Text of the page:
There were three parts to creating the final project.  But before we even started, we discussed surrealism and and looked at images by various artists.  We noticed that many of the paintings created a sense of space and depth by using perspective.  So of course we had to discuss what linear perspective is!  Then we were able to start.

Step 1 was creating the background, and outer space sky.  We painted with black ink, and let it dry.  Then we painted on some glittery purple paint (it was a free sample I was given at a convention, and the consistency is rather thin and jelly-ish and doesn't cover well at all, but it create a nice effect great over black).  We also splatter painted some white tempera paint.  When it was dry, metallic and glittery markers and colored pencils were used to add some planets and stars and such.

Step 2 was to create a simple room interior on a separate paper, using one-point perspective.  We used the vanishing point and our rulers to create a checkered pattern on the floor, and also to place some doors and windows.  The rooms were painted with liquid watercolors, and salt was added as desired o make a funk textural look to the walls and floor.  When the paint was dry, some details were added with Sharpie, and the windows and doors were cut open.  Some were cut out completely, and others were cut so that they could open and close.  The ceilings were completely cut away. 
Here we are, ready to cut out our ceilings and doors.  
The Sharpie embellishments haven't been added yet.
Step 3 was assembly and magazine collage.  The parts were glued together, and students picked images to put in their rooms and skies.  I was originally planning to cut a window flap in the skies, and take and print photos of the kids so they could be entering through the window.  Thank goodness I didn't tell the kids about this plan, since we ran out of time and never got to it!  The pic below shows the work created in steps 1 and 2, ready to be assembled.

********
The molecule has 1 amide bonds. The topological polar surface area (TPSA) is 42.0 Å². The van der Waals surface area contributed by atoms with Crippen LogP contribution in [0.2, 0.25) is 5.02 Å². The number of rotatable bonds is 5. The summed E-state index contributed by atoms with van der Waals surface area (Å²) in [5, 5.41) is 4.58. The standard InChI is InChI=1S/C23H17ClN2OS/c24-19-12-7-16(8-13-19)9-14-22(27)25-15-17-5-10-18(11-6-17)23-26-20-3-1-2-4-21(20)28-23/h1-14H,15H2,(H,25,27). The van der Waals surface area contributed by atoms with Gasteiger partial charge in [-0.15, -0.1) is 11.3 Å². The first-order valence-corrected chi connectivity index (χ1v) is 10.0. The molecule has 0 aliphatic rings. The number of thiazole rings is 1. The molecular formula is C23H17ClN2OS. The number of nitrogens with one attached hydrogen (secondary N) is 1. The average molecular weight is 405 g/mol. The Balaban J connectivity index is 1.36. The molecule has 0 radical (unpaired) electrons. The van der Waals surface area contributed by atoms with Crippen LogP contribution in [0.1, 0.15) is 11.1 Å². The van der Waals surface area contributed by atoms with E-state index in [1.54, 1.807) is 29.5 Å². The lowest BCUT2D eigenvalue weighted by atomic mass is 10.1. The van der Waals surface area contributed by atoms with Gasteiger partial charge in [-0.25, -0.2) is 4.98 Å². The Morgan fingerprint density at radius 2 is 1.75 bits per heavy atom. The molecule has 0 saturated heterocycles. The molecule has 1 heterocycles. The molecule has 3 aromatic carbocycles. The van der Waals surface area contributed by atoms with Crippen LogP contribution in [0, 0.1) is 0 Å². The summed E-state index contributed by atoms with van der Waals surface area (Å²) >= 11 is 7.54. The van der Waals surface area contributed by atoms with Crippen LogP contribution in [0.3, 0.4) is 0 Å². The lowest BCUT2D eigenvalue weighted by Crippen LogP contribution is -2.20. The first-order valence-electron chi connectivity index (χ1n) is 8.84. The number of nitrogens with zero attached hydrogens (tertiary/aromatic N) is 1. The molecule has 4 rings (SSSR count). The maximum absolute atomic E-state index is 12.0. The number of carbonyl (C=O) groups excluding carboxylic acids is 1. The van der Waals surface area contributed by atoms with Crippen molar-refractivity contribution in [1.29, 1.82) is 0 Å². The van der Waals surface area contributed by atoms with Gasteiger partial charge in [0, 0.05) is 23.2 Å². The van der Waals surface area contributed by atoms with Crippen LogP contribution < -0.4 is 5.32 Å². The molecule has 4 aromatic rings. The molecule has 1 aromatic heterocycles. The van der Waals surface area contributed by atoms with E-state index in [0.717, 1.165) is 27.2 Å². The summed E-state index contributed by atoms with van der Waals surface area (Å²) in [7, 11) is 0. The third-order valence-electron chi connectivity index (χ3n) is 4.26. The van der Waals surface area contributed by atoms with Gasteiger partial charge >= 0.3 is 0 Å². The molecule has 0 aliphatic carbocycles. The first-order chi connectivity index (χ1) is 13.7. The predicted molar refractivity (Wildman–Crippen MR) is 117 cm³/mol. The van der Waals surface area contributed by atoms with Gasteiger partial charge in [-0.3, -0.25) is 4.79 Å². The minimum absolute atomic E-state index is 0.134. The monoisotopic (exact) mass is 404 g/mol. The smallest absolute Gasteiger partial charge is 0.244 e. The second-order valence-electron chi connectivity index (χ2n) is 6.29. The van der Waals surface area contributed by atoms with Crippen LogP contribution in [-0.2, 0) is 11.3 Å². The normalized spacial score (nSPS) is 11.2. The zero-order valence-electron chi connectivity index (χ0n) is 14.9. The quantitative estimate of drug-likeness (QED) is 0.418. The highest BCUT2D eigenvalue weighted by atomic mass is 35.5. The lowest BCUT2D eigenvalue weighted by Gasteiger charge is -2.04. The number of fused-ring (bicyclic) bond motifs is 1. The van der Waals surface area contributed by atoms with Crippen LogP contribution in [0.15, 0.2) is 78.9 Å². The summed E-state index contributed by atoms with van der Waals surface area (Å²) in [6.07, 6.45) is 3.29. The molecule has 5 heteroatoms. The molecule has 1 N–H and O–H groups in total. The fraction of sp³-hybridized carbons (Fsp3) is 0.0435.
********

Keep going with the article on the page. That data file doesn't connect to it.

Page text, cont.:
The pics below are the finished pieces, after the magazine collage was added and everything was glued together.  (We used Elmer's Glue-All applied with a paintbrush.)   The pic at the top of the post is another of the complete pieces.

I have just 4 kids in the class this fall, which sometimes makes an odd dynamic.  I had great expectations for the kids putting things like giant hamburgers or ice cream cones or insects or tubes of toothpaste in the room or in the windows, or a fish flying through the sky, and so on. I made an example with a giant foot coming through a door, and a large hand reaching in a window, as well as a huge eyeball and a lizard, and a chocolate chip cookie.  I had loads of magazines - nature, home, and more, and so I was very surprised at the odd choices the kids ultimately made.  I've been teaching a long time, and usually kids would have been intrigued by my example but these kids had other ideas, decidedly different from my expectations.  But I think they are pretty cool, nevertheless!!!

Wednesday, November 1, 2017

Ugly No More - Family Heirloom Restoration Project is Complete

The lamp formerly known as the Ugly Lamp is complete and has a new home on a corner table in our lakeside cabin.  It seems happy there.  Since the last time I blogged about the lamp, I purchased the white shade, and after debating whether to paint the shade, I finally glued beaded trim and polka dot ribbon on the bottom edge, and a narrow ribbon near the top edge.  I'm happy with the result.  Meanwhile, my sweet husband wired the lamp so that it would actually work.  This is it, below, just after we turned it on for the very first time after being wired.  It hasn't been illuminated in decades.

When I first began the restoration process, more than two years ago, the lamp looked like the left-hand pic below.  On the right, you see it with some of the layers of paint removed.  I blogged about the history of this family heirloom, carved by my grandfather, and how it came into my possession, in the blog post you will find by clicking here.  You can also see more photos of the restoration process there.

After working on the lamp, I've decided the lamp was probably a gift from my grandfather to my grandmother when they got married.  The carving isn't as sophisticated as much of his later work, and it has engraved, on the three sides of the base, the following: a Jewish star; a menorah; and an entwined 'H' and 'R', the initials of my grandparents, Harry and Rae.  There is no such personal symbolism on any of his other pieces that I know of.   You can see the entwined initials in the images below, which show the lamp turned off and illuminated. 
 For more information about my grandfather and his wood carving / sculpture, including the story of the missing totem pole, check out the following links on my blog:
My grandfather's carvings, part 1
My grandfather's carvings, part 2